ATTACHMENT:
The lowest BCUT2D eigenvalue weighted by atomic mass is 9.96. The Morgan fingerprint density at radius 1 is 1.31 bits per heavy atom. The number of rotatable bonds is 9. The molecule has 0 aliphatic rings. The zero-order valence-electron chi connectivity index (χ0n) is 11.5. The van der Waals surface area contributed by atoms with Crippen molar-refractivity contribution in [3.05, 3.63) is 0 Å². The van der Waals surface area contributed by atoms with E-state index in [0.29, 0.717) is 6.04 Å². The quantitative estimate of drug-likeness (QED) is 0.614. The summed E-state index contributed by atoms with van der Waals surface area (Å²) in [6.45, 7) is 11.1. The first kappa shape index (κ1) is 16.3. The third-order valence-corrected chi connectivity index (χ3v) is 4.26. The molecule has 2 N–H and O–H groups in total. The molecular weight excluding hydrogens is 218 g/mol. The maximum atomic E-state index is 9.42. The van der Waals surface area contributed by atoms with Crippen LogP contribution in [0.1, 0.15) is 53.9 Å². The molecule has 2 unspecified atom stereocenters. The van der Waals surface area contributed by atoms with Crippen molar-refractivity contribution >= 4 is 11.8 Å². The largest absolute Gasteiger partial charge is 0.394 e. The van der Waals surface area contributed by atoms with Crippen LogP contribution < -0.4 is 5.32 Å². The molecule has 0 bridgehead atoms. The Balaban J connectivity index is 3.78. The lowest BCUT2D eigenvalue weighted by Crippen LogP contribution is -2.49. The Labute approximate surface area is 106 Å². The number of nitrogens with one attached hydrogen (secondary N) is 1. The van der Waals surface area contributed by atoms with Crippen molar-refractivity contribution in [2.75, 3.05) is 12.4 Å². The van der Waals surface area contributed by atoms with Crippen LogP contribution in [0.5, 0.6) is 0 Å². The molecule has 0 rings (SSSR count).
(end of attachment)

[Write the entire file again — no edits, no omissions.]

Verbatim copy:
The lowest BCUT2D eigenvalue weighted by atomic mass is 9.96. The Morgan fingerprint density at radius 1 is 1.31 bits per heavy atom. The number of rotatable bonds is 9. The molecule has 0 aliphatic rings. The zero-order valence-electron chi connectivity index (χ0n) is 11.5. The van der Waals surface area contributed by atoms with Crippen molar-refractivity contribution in [3.05, 3.63) is 0 Å². The van der Waals surface area contributed by atoms with E-state index in [0.29, 0.717) is 6.04 Å². The quantitative estimate of drug-likeness (QED) is 0.614. The summed E-state index contributed by atoms with van der Waals surface area (Å²) in [6.45, 7) is 11.1. The first kappa shape index (κ1) is 16.3. The third-order valence-corrected chi connectivity index (χ3v) is 4.26. The molecule has 2 N–H and O–H groups in total. The molecular weight excluding hydrogens is 218 g/mol. The maximum atomic E-state index is 9.42. The van der Waals surface area contributed by atoms with Crippen LogP contribution in [0.1, 0.15) is 53.9 Å². The molecule has 2 unspecified atom stereocenters. The van der Waals surface area contributed by atoms with Crippen molar-refractivity contribution >= 4 is 11.8 Å². The largest absolute Gasteiger partial charge is 0.394 e. The van der Waals surface area contributed by atoms with Crippen LogP contribution < -0.4 is 5.32 Å². The molecule has 0 bridgehead atoms. The Balaban J connectivity index is 3.78. The lowest BCUT2D eigenvalue weighted by Crippen LogP contribution is -2.49. The Labute approximate surface area is 106 Å². The number of nitrogens with one attached hydrogen (secondary N) is 1. The van der Waals surface area contributed by atoms with Crippen molar-refractivity contribution in [2.75, 3.05) is 12.4 Å². The van der Waals surface area contributed by atoms with Crippen LogP contribution in [0.5, 0.6) is 0 Å². The molecule has 0 rings (SSSR count).